NY Times Article on tomatoes...So Many Tomatoes to Stuff in a Week.
In yet another step towards the type of domesticity that I tend to abhor, Dan and I are actually now 'menu-planning' for the week, and discovering, with great shudders, that it makes things easier. We're doing four day chunks, during which he'll cook two meals, and I'll cook two. My first this week was tempeh with a curried cashew sauce, and the next will be an African peanut stew, both of which I got from the now defunct 'inspired vegetarian' section of Cooking Light magazine (which my dad got me a subscription to!). Regarding the vegetarian section, I am planning on writing a strongly worded letter, or maybe postcard, as I'm too cheap, to the magazine to complain.
I have had mixed results with tempeh. Tempeh is made of fermented soybeans with a rhizopus mold starter, giving it a sour, nutty, mushroomy flavor. It originated in Indonesia, and I must say, the tempeh that I ate in Indonesia this summer was far superior to any that I buy at Whole Foods. I ate tempeh burgers in Jogjakarta, tempeh with vegetables and noodles in Bali, tempeh whenever I could get it, and all of it was good. My biggest tempeh success was the 'Notso Bucco' recipe that I got from Vegan Yum Yum, and I strongly recommend trying it out for yourself. My cashew tempeh did not work out so well. The tempeh flavor contrasted poorly with the delicious sauce, and the texture seems...off. If I ever tried it again, which I won't, I would slice the block of tempeh in half, so that I get two, thin, slabs of it.
Dan's eggplant was awesome, though. The recipe for Aubergines Stuffed with Sweet Potato came from a book that his mom gave us on Caribbean, Central and South American foods, and thus far it has not disappointed. 'Stuffed' is kind of misleading, as what you end up doing is taking slices of eggplant and rolling them around mashed potato. The potatoes are mashed with cheddar cheese - he used a chipotle cheddar that we got at W.F., and the spice added a great complexity to the otherwise sweet potatoes. He topped it with cilantro and Tofutti sour cream (according to doc, I'm not supposed to eat dairy, and besides, it tastes close enough to the real thing to not know the difference, and it's healthier). In the future, I want to make it with corn added to the mix.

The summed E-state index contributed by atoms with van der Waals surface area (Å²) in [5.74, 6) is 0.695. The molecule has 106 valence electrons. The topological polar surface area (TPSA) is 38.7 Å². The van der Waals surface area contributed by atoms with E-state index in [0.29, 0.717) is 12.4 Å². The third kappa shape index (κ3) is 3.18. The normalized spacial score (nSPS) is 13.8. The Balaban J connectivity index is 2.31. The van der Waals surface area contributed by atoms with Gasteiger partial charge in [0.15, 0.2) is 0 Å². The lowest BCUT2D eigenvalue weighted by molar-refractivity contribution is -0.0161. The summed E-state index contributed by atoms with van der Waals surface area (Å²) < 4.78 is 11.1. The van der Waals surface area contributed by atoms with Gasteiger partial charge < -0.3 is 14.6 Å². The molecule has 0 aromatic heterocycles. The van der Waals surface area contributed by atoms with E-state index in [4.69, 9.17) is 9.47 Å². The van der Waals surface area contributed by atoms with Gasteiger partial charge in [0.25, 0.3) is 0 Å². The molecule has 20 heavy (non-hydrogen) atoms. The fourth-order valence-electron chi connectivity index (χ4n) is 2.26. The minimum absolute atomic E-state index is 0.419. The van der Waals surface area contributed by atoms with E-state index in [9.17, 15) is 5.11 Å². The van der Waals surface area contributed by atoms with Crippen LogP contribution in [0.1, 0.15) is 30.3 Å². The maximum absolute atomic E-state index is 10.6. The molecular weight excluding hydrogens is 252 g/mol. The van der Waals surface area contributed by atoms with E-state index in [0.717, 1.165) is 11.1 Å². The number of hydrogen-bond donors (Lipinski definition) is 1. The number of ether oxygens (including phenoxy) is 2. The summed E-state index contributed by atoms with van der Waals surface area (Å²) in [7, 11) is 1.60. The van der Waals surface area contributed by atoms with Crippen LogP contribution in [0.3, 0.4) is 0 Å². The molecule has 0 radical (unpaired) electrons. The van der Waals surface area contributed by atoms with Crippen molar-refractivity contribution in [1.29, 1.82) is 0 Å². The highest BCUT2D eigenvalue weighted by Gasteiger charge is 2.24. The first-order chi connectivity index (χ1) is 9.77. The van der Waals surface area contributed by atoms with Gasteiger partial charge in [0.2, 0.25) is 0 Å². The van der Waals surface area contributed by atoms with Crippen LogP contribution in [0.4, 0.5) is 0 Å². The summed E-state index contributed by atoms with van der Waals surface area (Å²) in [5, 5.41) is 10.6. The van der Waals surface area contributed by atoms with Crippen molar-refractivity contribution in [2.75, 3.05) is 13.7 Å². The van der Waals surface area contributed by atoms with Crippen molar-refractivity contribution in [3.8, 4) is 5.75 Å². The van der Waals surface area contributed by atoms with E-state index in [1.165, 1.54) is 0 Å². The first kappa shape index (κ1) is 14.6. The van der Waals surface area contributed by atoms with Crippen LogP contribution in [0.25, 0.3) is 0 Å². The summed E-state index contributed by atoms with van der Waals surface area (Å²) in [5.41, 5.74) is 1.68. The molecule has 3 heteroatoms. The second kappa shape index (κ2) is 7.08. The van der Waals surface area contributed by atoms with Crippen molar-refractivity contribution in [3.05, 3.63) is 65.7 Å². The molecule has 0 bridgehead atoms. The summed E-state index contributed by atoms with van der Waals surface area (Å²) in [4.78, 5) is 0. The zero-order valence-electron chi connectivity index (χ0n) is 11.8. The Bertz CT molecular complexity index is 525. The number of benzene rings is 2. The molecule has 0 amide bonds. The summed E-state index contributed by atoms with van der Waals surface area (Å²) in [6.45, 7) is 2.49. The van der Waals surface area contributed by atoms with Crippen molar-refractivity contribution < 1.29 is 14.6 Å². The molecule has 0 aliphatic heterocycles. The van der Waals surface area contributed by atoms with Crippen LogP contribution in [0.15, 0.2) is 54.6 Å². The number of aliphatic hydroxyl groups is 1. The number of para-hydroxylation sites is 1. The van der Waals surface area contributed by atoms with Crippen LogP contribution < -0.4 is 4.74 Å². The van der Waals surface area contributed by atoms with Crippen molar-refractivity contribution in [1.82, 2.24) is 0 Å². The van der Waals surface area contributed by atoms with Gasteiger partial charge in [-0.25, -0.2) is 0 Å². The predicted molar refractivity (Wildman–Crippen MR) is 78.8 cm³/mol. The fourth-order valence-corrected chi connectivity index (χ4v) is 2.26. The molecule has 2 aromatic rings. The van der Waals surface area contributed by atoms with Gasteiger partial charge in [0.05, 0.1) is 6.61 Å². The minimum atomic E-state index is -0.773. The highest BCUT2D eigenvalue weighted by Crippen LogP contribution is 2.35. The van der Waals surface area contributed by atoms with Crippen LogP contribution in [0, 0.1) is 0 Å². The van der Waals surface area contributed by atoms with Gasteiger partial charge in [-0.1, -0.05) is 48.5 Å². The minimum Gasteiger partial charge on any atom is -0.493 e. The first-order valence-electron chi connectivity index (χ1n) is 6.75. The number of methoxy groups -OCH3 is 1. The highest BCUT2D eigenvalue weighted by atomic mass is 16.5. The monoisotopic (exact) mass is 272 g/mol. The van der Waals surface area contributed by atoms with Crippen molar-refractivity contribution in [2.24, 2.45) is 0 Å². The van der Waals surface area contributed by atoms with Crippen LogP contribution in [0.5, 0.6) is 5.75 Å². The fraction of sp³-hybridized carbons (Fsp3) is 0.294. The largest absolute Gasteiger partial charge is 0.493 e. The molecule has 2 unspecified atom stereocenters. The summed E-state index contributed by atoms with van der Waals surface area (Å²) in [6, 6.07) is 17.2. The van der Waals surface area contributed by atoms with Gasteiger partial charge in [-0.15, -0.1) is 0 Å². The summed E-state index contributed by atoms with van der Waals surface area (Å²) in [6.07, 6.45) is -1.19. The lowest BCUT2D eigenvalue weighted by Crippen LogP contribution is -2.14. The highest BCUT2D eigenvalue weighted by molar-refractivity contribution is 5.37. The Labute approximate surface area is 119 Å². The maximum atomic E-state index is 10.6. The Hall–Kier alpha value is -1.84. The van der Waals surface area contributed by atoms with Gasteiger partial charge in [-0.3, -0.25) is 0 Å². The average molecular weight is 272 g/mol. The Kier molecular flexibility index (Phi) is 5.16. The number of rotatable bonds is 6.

Here is maybe the most awesome hint regarding cooking eggplant. Once you slice eggplant, salt the slices lightly and let them sit for 10-15 minutes. The salt helps to draw out the moisture, so that when you start frying, they hold their consistency and I think, retain more of the flavor you want. Wipe the salt off before frying.
Anyways, so here it is, submitted for the approval of the midnight society...
Aubergines Stuffed with Sweet Potato
from - The Food and Cooking of the Caribbean, Central and South America by Jenni Fleetwood and Marina Filippelli
8oz sweet potatoes, peeled and quartered
1/2 tsp fresh thyme
2 tbsp chopped red and green bell pepper
1 garlic clove, crushed
2 large eggplants
2 tbsp plain all purpose flour
1 tbsp spice seasoning
olive oil, for frying
butter, for greasing
2 tomatoes, sliced
salt and pepper
chopped fresh parsley
1. Preheat the oven to 350 degrees F. Cook the potatoes in a pan of boiling water for 15-20 minutes until tender, then drain and mash.
2. Add the thyme, cheese, spring onion, peppers and garlic. Mix well and season.
3. Cut each eggplant lengthways into four slices. Mix the flour and spice seasoning on a plate and dust over each slice.
4. Heat a little oil in a large frying pan and fry each aubergine slice until browned, but not fully cooked. Drain and cool. Spoon a little potato mixture into the middle of each eggplant slice and roll.
5. Butter two large pieces of foil and place four rolls on each. Top with slices of tomato. Wrap up the parcels and bake for 20 minutes. Serve hot, garnished with parsely.
And here's how to make Curried Cashew Sauce...
1 tsp olive oil
2 tbsp coarsely chopped unsalted cashews
1/2 cup chopped onion
1/4 tsp curry powder
1 garlic clove, minced
1/4 cup 2% milk
2 tbsp hot water
1/8 tsp salt
1. Heat oil in a small saucepan over medium-high heat. Add cashews to pan; cook 2 minutes or until lightly browned. Add onion to pan; saute 3 minutes or until tender. Add curry powder and garlic to pan, cook 1 minute, stirring constantly. Remove from heat. Stir in milk.
2. Place cashew mixture, 2 tablespoons hot water, and salt in a blender. Remove center piece of blender to let steam escape. Replace it, and start blending, but allow steam of escape every five seconds or so.
Serve over tofu, rice, or even chicken.